Part of the reason for this is, ironically, perception. PR is not a profession; it is thought to be dealing with less objective matters than the legal and accountancy industries; and it still generally attracts a lower class of university graduate than its professional peers.

All these things matter a bit, but I believe that the major problem is a structural one, which can only be addressed by those of us running consultancies. Fundamentally, PR has not actually generally done – or even tried to do – what it might be expected to do.

Consider the term “Public Relations”. See how broad it is. How all-encompassing. That does not suggest a narrow, flakey function dealing with non-core issues. It suggests dealing with all the externalities that a business might face, presumably in a coherent, strategic fashion.

So why have PRs allowed themselves to be backed into a corner where “media relations” is seen as about the summit of what they might be allowed to get their mitts on?

Whereas management consultants deal largely with the minutiae of a company’s systems and processes, with lawyers and accountants focusing on issues specific to their training, Public Relations is gazing at a broad universe. It comprises commercial ambitions, major risk mitigation, engagement with clients, partners, investors and politicians through any number of channels – in short, outside of the inner workings of a business, the whole shebang.

It is a fascinating challenge to consider all these contexts, and make sense of them together. A huge opportunity if a business leader takes a PR adviser seriously enough for him/her to impact a business positively, rather than just tidy up around the edges (as the legal eagles and bean counters will always be limited to doing).

That was the opportunity I was shooting for when I set up Dragon in 2011. It is an opportunity that has become even greater with the further progression of the digital age and consequential gradual retreat of paid-for advertising, to be replaced by proprietary digital content and social media channel usage. These new channels should rightly be part of the PR’s toolbox, not the province of traditional ad agency types. How, realistically, can one separate the writing of a comment piece for the chief exec from putting together a YouTube clip expressing the same message?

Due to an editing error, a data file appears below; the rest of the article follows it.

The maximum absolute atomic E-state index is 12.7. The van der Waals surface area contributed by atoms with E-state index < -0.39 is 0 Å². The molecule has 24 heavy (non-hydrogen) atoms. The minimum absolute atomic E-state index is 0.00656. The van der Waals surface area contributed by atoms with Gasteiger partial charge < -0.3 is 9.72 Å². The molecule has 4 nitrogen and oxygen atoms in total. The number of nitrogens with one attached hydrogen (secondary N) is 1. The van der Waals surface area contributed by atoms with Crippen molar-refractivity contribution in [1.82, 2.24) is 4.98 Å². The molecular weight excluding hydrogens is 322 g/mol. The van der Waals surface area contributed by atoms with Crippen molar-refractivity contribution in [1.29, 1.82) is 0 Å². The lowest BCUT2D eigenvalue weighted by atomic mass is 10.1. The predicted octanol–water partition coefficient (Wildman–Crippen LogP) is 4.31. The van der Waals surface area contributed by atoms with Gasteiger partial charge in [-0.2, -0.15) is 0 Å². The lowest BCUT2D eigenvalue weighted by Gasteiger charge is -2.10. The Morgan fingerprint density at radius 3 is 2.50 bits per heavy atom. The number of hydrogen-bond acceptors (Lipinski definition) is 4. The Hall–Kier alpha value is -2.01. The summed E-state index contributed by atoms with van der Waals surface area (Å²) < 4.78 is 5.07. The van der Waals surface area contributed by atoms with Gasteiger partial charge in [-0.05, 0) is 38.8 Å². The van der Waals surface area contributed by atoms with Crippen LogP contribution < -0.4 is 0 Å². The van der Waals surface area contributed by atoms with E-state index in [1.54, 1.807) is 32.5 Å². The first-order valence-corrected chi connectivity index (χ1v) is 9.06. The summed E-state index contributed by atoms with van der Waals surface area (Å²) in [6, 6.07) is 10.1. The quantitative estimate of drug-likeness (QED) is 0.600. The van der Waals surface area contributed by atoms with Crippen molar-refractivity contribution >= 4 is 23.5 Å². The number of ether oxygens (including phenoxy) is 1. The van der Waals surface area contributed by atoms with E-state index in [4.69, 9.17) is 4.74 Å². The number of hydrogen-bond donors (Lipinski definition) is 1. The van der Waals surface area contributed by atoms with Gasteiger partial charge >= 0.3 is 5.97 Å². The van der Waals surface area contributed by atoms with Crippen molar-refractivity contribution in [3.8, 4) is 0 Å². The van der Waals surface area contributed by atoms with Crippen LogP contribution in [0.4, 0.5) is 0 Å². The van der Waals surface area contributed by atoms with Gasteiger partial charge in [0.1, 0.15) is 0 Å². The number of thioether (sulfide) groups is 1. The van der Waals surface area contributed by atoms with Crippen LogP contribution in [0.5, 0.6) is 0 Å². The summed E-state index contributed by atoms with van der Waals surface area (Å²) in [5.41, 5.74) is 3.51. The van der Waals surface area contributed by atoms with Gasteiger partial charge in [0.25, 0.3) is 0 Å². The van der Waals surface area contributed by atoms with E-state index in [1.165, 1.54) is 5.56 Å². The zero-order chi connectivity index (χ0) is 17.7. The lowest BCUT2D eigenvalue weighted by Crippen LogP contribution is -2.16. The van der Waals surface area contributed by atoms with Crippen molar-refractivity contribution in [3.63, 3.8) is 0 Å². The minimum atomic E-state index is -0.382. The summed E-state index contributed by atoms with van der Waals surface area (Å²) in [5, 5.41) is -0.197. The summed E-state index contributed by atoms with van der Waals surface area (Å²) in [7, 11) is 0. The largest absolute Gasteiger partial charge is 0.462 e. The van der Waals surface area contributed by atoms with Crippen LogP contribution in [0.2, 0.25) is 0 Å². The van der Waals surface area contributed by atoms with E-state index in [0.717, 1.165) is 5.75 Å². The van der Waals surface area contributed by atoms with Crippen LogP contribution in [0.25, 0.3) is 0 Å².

Ultimately, all these channels – traditional newsprint, blogs, social media, events – need to be considered as one, by one function. Otherwise, a business leader will constantly be having to worry that the right and left hands are being governed by different brains, diluting or contradicting the message in the process.

A true PR supremo needs to look across all these channels, whilst keeping a steady hand on the strategic tiller. Being a “digital PR” is no better than being a “newspaper PR” because channels are just that; channels.  They are not the point themselves. Yet it is true that, with such a broad range of different tactical competencies – and such a major chunk of corporate territory – to become what the clients need them to be PR consultancies need to aim higher than they are used to doing. We also need to recruit more intelligent graduates and experienced colleagues from a broader range of backgrounds.

This isn’t easy. Until PR captures the territory it should do, with consequent higher fees, consultancies will struggle to pay sufficiently well to hire the very best. This is going to be a gradual process. None the less, amongst Dragon’s ranks we already count a former major law firm Partner, a former Hedge Fund Partner, a former in-house investor relations manager, two former national newspaper journalists, a former Chief Marketing Officer, a former F1 team head of sponsorship, as well as five ‘career PRs’. The team meetings become richer and more productive with the addition of every different skillset and different primary career.

I hope and believe that, in the process of building a team that can seriously address our client’s full needs, we are also finally starting the long-overdue task of solving PR’s PR problem.